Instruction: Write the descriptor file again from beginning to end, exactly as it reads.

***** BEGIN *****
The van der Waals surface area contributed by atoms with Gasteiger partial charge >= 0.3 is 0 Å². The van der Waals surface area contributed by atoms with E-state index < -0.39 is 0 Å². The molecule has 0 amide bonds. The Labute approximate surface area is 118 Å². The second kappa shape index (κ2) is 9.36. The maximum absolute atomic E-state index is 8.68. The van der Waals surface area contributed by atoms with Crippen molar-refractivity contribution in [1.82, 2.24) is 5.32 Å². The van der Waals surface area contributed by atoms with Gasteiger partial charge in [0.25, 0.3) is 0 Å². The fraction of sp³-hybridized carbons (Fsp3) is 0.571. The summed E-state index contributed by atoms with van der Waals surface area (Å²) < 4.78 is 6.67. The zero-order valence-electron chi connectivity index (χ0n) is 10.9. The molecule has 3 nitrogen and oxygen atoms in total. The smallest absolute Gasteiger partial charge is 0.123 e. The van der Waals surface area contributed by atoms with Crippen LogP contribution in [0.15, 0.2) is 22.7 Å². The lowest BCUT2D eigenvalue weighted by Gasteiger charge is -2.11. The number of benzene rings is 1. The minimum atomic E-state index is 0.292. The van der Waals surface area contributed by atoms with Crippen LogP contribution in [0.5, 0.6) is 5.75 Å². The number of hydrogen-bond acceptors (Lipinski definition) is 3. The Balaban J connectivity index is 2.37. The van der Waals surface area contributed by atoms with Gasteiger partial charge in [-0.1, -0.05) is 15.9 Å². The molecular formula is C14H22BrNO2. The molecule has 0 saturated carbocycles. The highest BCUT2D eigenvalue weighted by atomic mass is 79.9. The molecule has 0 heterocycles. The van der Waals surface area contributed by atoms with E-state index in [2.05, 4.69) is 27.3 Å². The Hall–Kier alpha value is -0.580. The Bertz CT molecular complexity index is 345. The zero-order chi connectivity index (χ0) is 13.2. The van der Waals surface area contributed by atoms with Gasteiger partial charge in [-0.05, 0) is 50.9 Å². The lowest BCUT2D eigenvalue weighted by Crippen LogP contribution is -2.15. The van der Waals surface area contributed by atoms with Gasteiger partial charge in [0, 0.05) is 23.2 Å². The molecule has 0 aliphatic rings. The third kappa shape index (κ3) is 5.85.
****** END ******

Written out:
The van der Waals surface area contributed by atoms with Gasteiger partial charge >= 0.3 is 0 Å². The van der Waals surface area contributed by atoms with E-state index < -0.39 is 0 Å². The molecule has 0 amide bonds. The Labute approximate surface area is 118 Å². The second kappa shape index (κ2) is 9.36. The maximum absolute atomic E-state index is 8.68. The van der Waals surface area contributed by atoms with Crippen molar-refractivity contribution in [1.82, 2.24) is 5.32 Å². The van der Waals surface area contributed by atoms with Gasteiger partial charge in [0.25, 0.3) is 0 Å². The fraction of sp³-hybridized carbons (Fsp3) is 0.571. The summed E-state index contributed by atoms with van der Waals surface area (Å²) < 4.78 is 6.67. The zero-order valence-electron chi connectivity index (χ0n) is 10.9. The molecule has 3 nitrogen and oxygen atoms in total. The smallest absolute Gasteiger partial charge is 0.123 e. The van der Waals surface area contributed by atoms with Crippen LogP contribution in [0.15, 0.2) is 22.7 Å². The lowest BCUT2D eigenvalue weighted by Gasteiger charge is -2.11. The number of benzene rings is 1. The minimum atomic E-state index is 0.292. The van der Waals surface area contributed by atoms with Crippen LogP contribution in [0.5, 0.6) is 5.75 Å². The number of hydrogen-bond acceptors (Lipinski definition) is 3. The Balaban J connectivity index is 2.37. The van der Waals surface area contributed by atoms with Gasteiger partial charge in [-0.1, -0.05) is 15.9 Å². The molecular formula is C14H22BrNO2. The molecule has 0 saturated carbocycles. The highest BCUT2D eigenvalue weighted by atomic mass is 79.9. The molecule has 0 heterocycles. The van der Waals surface area contributed by atoms with E-state index in [2.05, 4.69) is 27.3 Å². The Hall–Kier alpha value is -0.580. The Bertz CT molecular complexity index is 345. The zero-order chi connectivity index (χ0) is 13.2. The van der Waals surface area contributed by atoms with Gasteiger partial charge in [-0.05, 0) is 50.9 Å². The lowest BCUT2D eigenvalue weighted by Crippen LogP contribution is -2.15. The van der Waals surface area contributed by atoms with Gasteiger partial charge in [0, 0.05) is 23.2 Å². The molecule has 0 aliphatic rings. The third kappa shape index (κ3) is 5.85.